Kenny J. Williams: On "When Malindy Sings"

It made little difference to those who read "When Malindy Sings" that Dunbar had never been South when his first dialect poems were written, that his dialect was in essence his tribute to his idols James Whitcomb Riley, Will Pfrimmer, and John Greenleaf Whittier, that his only contact with the days of slavery came from his parents, both of whom were ex-slaves and who had told him stories of the antebellum days, that his mother tried to keep as much unpleasantness as possible from her young son, and that he was bortn in Dayton, Ohio, where he grew up in a substantially all-white society.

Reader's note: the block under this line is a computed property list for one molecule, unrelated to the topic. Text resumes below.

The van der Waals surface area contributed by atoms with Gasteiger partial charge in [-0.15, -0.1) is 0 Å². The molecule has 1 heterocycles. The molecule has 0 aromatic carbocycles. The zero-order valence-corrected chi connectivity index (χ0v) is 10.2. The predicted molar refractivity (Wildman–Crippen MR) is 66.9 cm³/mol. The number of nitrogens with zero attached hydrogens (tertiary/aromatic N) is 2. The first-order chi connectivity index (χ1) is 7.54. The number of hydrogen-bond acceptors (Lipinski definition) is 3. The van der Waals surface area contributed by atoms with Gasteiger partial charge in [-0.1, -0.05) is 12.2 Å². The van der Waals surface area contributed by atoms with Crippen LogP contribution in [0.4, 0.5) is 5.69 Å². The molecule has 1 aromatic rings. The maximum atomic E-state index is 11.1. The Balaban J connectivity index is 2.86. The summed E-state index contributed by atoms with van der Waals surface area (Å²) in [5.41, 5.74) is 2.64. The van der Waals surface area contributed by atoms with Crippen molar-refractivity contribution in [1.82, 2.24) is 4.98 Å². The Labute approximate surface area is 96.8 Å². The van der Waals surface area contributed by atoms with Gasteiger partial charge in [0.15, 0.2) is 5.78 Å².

From "The Masking of the Novelist," in A Singer in the Dawn: Reinterpretations of Paul Laurence Dunbar. Ed. Jay Martin. New York: Dodd, Mead & Co., 1975. Copyright © 1975 by Jay Martin.

Details

Criticism Overview
Title Kenny J. Williams: On "When Malindy Sings" Type of Content Criticism
Criticism Author Kenny J. Williams Criticism Target Paul Laurence Dunbar
Criticism Type Poet Originally Posted 17 Aug 2015
Publication Status Excerpted Criticism Publication A Singer in the Dawn: Reinterpretations of Paul Laurence Dunbar
Printer Friendly PDF Version
Contexts No Data Tags No Data

Rate this Content

Item Type Criticism
Average Rating 0/100
  • 1
  • 2
  • 3
  • 4
  • 5
  • 6
  • 7
  • 8
  • 9
  • 10
Total votes: 0
Use the above slider to rate this item. You can only submit one rating per item, and your rating will be factored in to the item's popularity on our listings.

Share via Social Media